But I also told them that I wanted them on my team and I said: This is going to help our entire family. I wanted them excited. I can only work so hard for the people I love. I never do this for myself. But I was letting them down if I didn’t get that kind of high-end business.
Of course, that was a serious understatement as I went into a state of near perpetual motion for the next few years. I was in a blur — but an effective blur — that worked but is sometimes hard to describe to others who would like to build a clientele for a financial advisory firm. See: Dissecting the pathology of UHNW wealth managers who want brand building without marketing.
The countless advisors who write about winning new clients all seem to suffer from one serious drawback, which can be described as a formula. There is little that can be neatly formulated when it comes to establishing trust — and getting the signatures and assets to back it up.
I meet with hundreds of financial advisors throughout the year and am confronted with a recurring theme — slow growth in new leads, prospects and clients. See: Four brokerage-world practices that could ramp up RIA asset growth.
It’s not easy.
The good news for RIAs is that investors are becoming savvier and more sophisticated. Smart investors are learning the advantages of investing with an RIA and are anxious to be educated.
At the same time, the competition for these investors is fierce. The lifestyle “tweak” to attracting this new crop of investors requires you to apply the analytical thinking to your social and extracurricular activities that you do to servicing your clients’ accounts.
More simply put: be the ultimate opportunist. See: Schwab is set to connect RIAs outside its referral network to HNW investors through its 'Got-milk’-style campaign.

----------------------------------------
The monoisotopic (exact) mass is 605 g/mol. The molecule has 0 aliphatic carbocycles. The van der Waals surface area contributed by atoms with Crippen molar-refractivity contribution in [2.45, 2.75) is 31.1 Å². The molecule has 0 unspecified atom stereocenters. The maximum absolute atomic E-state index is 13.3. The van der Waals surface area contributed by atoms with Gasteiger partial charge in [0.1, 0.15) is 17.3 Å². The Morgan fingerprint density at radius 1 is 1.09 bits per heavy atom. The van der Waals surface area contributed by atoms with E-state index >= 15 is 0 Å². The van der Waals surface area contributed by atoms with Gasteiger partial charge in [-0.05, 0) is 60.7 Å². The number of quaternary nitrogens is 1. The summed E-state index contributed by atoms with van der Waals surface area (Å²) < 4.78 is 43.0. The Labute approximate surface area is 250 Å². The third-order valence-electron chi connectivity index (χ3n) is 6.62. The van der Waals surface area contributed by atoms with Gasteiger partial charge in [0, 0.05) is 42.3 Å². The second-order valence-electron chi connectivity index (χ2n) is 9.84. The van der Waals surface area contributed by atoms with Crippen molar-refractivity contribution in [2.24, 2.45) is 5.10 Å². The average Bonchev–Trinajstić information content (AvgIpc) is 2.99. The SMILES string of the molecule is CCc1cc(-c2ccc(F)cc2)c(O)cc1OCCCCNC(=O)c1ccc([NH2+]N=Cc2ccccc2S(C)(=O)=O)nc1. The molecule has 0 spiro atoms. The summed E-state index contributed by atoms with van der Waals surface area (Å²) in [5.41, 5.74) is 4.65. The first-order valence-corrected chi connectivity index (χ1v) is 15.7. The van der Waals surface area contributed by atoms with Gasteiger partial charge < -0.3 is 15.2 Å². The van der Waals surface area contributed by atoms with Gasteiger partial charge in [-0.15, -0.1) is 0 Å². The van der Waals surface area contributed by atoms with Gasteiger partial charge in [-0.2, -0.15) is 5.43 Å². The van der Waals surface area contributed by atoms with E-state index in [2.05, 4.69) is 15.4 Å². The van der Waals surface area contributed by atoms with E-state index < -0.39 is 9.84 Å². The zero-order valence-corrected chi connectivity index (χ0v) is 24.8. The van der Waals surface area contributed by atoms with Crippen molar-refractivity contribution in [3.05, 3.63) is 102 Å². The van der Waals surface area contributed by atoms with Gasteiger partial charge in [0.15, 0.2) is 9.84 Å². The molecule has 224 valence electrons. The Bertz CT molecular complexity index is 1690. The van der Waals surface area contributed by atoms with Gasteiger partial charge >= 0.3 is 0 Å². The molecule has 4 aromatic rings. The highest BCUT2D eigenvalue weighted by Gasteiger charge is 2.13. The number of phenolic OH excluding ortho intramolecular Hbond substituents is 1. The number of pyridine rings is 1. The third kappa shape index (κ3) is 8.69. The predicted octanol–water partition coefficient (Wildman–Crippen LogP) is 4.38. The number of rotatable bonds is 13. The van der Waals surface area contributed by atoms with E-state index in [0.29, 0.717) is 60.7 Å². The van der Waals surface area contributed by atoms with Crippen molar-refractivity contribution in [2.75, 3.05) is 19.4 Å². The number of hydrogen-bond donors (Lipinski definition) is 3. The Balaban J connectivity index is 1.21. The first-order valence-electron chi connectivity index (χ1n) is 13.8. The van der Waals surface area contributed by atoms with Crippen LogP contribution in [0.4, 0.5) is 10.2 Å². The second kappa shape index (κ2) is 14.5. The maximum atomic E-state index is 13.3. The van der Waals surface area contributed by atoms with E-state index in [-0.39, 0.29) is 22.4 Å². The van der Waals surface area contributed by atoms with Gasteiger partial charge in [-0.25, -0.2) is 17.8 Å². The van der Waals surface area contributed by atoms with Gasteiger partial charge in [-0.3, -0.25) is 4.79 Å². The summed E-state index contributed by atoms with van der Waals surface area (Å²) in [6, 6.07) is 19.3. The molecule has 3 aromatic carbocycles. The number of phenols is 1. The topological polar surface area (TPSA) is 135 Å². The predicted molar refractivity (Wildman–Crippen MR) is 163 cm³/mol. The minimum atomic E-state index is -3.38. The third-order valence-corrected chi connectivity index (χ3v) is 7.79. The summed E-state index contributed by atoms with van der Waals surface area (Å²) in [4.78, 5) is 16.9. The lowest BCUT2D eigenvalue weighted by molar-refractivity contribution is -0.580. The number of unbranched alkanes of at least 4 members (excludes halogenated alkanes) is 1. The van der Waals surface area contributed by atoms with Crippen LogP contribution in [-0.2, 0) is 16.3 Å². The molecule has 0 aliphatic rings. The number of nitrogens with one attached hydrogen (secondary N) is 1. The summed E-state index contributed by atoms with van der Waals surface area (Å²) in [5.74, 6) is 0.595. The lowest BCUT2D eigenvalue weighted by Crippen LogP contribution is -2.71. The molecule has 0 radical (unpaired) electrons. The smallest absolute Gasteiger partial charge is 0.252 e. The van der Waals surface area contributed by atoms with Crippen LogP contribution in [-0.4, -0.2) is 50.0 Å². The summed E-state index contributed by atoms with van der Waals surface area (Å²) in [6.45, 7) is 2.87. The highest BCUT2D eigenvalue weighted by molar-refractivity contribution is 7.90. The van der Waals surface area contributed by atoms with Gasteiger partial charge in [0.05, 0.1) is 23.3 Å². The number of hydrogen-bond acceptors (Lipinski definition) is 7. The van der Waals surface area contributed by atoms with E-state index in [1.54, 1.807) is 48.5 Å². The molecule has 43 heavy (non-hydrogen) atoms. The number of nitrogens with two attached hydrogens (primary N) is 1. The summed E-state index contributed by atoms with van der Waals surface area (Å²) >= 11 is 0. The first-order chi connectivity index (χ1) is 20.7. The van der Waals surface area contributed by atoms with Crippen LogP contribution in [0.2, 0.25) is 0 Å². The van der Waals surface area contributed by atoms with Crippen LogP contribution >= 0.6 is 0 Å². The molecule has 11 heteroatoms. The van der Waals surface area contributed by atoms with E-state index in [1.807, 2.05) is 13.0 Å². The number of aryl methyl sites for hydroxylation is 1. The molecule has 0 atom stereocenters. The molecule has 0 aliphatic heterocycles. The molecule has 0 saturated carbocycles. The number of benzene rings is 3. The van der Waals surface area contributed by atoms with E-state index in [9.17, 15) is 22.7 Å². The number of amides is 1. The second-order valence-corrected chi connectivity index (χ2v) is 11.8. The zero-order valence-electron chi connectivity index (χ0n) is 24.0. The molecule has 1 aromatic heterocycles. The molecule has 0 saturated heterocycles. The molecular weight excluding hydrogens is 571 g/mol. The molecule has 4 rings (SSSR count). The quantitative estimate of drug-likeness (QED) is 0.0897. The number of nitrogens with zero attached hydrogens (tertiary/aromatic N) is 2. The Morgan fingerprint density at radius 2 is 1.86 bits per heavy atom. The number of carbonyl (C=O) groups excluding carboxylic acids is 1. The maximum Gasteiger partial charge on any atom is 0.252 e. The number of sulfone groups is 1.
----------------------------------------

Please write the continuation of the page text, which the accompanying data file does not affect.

Double date prospecting
I realize the pejorative connotation the word “opportunist” suggests. However, the opportunities to find new leads are intertwined with what you are already doing.
Joining a new gym? Choose a gym in a neighborhood where you know you can source prospective clients, and preferably one where headphones are scarce and group classes are offered. Small talk can often organically evolve into a discussion about work and, invariably, an opportunity for you to offer your help (or, better yet, be asked for your advice).
On a weekend double date with your significant other? Avoid the boilerplate response to “How’s work?” and instead volunteer an interesting development that is relevant to your dining companions. See: How a $5-billion RIA is using a client’s legendary Rolodex to build a sports practice.
Don’t discount the conversations you usually dread having with fellow parents when dropping the kids off at school. Attend an academic seminar that entices you and engage with other attendees. Chances are you will find a kindred spirit that may lead to a business relationship. Even something as simple as eschewing lunch at your desk can present an avenue for new business. Reconnect with an old friend or colleague instead. You were going to eat lunch anyway — why not take the opportunity to expand your network?